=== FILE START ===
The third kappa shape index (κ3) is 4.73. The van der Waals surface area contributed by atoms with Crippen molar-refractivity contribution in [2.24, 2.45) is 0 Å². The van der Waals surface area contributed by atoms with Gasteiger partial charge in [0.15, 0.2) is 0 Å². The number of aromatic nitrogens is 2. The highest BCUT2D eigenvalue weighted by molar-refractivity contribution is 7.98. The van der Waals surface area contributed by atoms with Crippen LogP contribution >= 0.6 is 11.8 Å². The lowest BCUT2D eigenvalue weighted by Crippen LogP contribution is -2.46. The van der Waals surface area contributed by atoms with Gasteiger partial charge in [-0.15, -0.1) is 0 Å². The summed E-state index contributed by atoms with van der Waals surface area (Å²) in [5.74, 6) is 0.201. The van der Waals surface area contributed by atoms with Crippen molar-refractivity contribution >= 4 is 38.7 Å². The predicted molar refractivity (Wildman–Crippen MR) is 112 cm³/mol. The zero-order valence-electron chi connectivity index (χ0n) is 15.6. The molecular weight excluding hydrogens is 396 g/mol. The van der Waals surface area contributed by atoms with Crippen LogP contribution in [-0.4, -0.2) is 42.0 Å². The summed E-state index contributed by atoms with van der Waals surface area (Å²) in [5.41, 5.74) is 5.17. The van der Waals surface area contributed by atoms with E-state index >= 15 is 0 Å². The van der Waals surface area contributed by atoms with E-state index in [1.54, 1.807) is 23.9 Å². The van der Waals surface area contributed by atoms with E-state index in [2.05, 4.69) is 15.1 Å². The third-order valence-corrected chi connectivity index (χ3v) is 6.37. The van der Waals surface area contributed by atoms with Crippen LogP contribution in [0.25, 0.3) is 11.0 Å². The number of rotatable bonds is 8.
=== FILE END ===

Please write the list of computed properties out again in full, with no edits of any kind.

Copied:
The third kappa shape index (κ3) is 4.73. The van der Waals surface area contributed by atoms with Crippen molar-refractivity contribution in [2.24, 2.45) is 0 Å². The van der Waals surface area contributed by atoms with Gasteiger partial charge in [0.15, 0.2) is 0 Å². The number of aromatic nitrogens is 2. The highest BCUT2D eigenvalue weighted by molar-refractivity contribution is 7.98. The van der Waals surface area contributed by atoms with Crippen LogP contribution >= 0.6 is 11.8 Å². The lowest BCUT2D eigenvalue weighted by Crippen LogP contribution is -2.46. The van der Waals surface area contributed by atoms with Gasteiger partial charge in [-0.15, -0.1) is 0 Å². The summed E-state index contributed by atoms with van der Waals surface area (Å²) in [5.74, 6) is 0.201. The van der Waals surface area contributed by atoms with Crippen molar-refractivity contribution >= 4 is 38.7 Å². The predicted molar refractivity (Wildman–Crippen MR) is 112 cm³/mol. The zero-order valence-electron chi connectivity index (χ0n) is 15.6. The molecular weight excluding hydrogens is 396 g/mol. The van der Waals surface area contributed by atoms with Crippen LogP contribution in [-0.4, -0.2) is 42.0 Å². The summed E-state index contributed by atoms with van der Waals surface area (Å²) in [5.41, 5.74) is 5.17. The van der Waals surface area contributed by atoms with E-state index >= 15 is 0 Å². The van der Waals surface area contributed by atoms with E-state index in [1.54, 1.807) is 23.9 Å². The van der Waals surface area contributed by atoms with E-state index in [2.05, 4.69) is 15.1 Å². The third-order valence-corrected chi connectivity index (χ3v) is 6.37. The van der Waals surface area contributed by atoms with Crippen LogP contribution in [0.25, 0.3) is 11.0 Å². The number of rotatable bonds is 8.